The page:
What we know about the physical world . . . is much more abstract than was formerly supposed. Between bodies there are occurrences, such as light-waves; of the laws of these occurrences we know something—just so much as can be expressed in mathematical formulae—but of their nature we know nothing . . .
The theory of relativity has accomplished a very great deal in this respect, and in doing so has taken us nearer and nearer to bare structure, which is the mathematicians’ goal—not because it is the only thing which interests them as human beings, but because it is the only thing that they can express in mathematical formulae . . .
the physicist . . . knows nothing of matter except certain laws of its movements . . .
This point has often been made not only by philosophers of science, but by physicists themselves. For example, at around the time Russell was writing, Arthur Eddington made the same point in The Nature of the Physical World. In recent years, Lee Smolin and George Ellis have complained of the tendency of their fellow physicists to confuse their abstract mathematical models of physical reality with the nature of physical reality itself.
It is thus comically inept for Krauss to assert in his recent article that “the more we learn about the workings of the universe, the more purposeless it seems.” This is completely unsurprising, and would remain so even if the world is absolutely suffused with purpose. The reason is that purpose—what philosophers call teleology or final causality—is an irreducibly qualitative notion. Hence it cannot be captured in quantitative concepts.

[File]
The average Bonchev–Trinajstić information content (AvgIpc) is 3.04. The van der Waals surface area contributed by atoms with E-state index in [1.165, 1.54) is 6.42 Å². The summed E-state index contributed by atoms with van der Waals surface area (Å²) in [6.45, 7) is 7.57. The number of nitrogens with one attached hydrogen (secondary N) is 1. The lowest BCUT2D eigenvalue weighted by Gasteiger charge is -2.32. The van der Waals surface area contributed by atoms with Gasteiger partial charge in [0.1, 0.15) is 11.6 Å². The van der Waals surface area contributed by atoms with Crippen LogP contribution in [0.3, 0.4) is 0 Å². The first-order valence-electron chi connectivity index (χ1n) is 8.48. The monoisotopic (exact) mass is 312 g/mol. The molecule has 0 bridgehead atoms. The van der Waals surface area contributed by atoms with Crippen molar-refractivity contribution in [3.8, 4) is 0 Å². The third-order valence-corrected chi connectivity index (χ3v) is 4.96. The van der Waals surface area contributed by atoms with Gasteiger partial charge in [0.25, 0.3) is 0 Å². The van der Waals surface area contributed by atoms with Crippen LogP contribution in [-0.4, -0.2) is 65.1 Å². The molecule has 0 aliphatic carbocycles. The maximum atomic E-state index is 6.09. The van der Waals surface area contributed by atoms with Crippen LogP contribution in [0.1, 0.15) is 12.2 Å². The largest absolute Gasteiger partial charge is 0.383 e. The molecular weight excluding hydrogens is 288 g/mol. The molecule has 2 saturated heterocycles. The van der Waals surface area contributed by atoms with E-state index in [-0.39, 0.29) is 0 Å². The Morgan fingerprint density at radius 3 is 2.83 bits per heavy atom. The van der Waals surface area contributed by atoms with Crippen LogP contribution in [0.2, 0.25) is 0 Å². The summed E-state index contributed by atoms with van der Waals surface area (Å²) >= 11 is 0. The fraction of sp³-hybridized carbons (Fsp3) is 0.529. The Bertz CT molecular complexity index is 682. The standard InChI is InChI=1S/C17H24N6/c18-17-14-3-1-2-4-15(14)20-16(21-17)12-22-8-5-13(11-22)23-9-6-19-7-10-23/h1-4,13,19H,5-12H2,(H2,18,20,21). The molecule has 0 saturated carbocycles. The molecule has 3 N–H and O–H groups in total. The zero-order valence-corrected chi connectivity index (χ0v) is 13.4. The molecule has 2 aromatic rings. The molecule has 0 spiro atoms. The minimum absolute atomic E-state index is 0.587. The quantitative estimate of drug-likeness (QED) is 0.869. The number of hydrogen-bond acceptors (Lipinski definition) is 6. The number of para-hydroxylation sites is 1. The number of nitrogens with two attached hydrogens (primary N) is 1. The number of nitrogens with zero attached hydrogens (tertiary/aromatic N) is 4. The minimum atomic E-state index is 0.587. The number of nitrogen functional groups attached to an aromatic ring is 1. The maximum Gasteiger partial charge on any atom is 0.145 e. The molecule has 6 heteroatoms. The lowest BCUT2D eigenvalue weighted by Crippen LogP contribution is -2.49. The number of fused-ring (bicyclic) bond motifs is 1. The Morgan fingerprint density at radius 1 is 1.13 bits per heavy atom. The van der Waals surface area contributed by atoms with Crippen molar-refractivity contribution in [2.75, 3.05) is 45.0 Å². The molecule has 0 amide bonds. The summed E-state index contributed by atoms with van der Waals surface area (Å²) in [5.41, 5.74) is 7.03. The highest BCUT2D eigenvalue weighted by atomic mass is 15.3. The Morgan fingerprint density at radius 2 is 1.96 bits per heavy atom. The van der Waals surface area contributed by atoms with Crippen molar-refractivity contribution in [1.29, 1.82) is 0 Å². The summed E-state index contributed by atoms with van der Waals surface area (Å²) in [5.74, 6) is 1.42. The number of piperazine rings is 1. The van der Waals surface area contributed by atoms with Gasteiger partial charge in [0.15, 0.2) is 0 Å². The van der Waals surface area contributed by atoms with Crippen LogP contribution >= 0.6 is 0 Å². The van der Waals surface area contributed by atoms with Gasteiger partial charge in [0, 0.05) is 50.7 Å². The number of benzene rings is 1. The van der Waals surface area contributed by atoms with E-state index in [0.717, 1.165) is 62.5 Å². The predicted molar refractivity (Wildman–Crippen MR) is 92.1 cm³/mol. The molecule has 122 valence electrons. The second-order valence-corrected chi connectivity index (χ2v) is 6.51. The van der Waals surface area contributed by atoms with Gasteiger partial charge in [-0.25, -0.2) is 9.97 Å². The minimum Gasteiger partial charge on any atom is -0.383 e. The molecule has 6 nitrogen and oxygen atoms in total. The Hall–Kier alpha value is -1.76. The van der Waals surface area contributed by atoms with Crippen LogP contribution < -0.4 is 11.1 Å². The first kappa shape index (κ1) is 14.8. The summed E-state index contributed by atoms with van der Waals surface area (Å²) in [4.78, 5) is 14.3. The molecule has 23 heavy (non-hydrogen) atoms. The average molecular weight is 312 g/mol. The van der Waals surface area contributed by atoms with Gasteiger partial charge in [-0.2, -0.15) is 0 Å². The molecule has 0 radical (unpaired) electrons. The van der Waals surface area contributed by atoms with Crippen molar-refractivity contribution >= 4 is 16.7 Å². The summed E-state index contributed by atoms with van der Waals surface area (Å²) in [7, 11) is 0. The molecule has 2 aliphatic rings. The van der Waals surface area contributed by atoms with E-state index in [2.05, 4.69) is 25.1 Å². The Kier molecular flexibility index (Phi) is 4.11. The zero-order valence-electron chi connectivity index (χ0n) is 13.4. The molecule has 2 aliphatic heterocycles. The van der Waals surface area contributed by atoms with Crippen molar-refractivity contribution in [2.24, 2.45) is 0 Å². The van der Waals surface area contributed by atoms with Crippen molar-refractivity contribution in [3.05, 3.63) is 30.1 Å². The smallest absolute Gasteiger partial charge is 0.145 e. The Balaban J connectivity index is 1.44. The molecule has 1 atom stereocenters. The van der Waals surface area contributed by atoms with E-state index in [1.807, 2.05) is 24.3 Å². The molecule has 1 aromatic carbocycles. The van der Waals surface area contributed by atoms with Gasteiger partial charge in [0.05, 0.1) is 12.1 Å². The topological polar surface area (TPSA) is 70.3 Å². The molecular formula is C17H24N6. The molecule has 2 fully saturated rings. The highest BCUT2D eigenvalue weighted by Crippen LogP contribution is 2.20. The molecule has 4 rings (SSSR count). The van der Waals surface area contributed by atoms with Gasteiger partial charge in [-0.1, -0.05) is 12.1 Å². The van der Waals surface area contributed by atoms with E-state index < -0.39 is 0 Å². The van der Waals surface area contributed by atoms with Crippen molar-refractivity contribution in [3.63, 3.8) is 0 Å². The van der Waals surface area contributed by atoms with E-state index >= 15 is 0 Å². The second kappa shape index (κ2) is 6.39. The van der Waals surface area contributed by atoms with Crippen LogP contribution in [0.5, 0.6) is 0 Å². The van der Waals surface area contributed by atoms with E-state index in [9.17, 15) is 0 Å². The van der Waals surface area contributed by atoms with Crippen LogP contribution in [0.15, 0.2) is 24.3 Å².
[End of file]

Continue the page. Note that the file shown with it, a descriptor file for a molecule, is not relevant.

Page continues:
If you confine yourself to quantitative concepts—as physics does—then you are guaranteed not to find purpose even if it is there. Krauss’s “argument” is like that of an artist who confines himself to using black and white materials and then concludes that, since color doesn’t show up in his drawings of fire engines and apples, it follows that fire engines and apples are not really red, or any other color.
Not Just Impolite—Amateurish
Krauss likes to pretend—as he does in his New Yorker piece—that the reason people object to his “militant” atheism is that they regard it as impolite. That’s a self-serving delusion. The reason Krauss has so many critics is that every time he opens his mouth about religion or philosophy, he demonstrates conclusively only that he doesn’t know what he is talking about. His confidence is inversely proportional to his actual knowledge and skill in argumentation. I’ve examined Krauss’s previous cringe-making forays into philosophy and theology in several articles, which can be found here, here, and here.
You needn’t take my word for it. People otherwise sympathetic to views like Krauss’s have been very critical of his amateurish attempts at philosophy—including atheist philosopher Massimo Pigliucci and even Krauss’s fellow New Atheist Jerry Coyne. Philosopher of physics David Albert (who, unlike Krauss, knows something about both physics and philosophy) has been particularly hard on Krauss.
His fellow scientists don’t need Krauss’s advice, but perhaps he would profit if more of them told him to give it a rest already. In particular, he could do with less militancy and mouthing off, and more effort acquiring some actual basic knowledge about the ideas he is criticizing.
Edward Feser is Associate Professor of Philosophy at Pasadena City College. He blogs here. His most recent book is Neo-Scholastic Essays.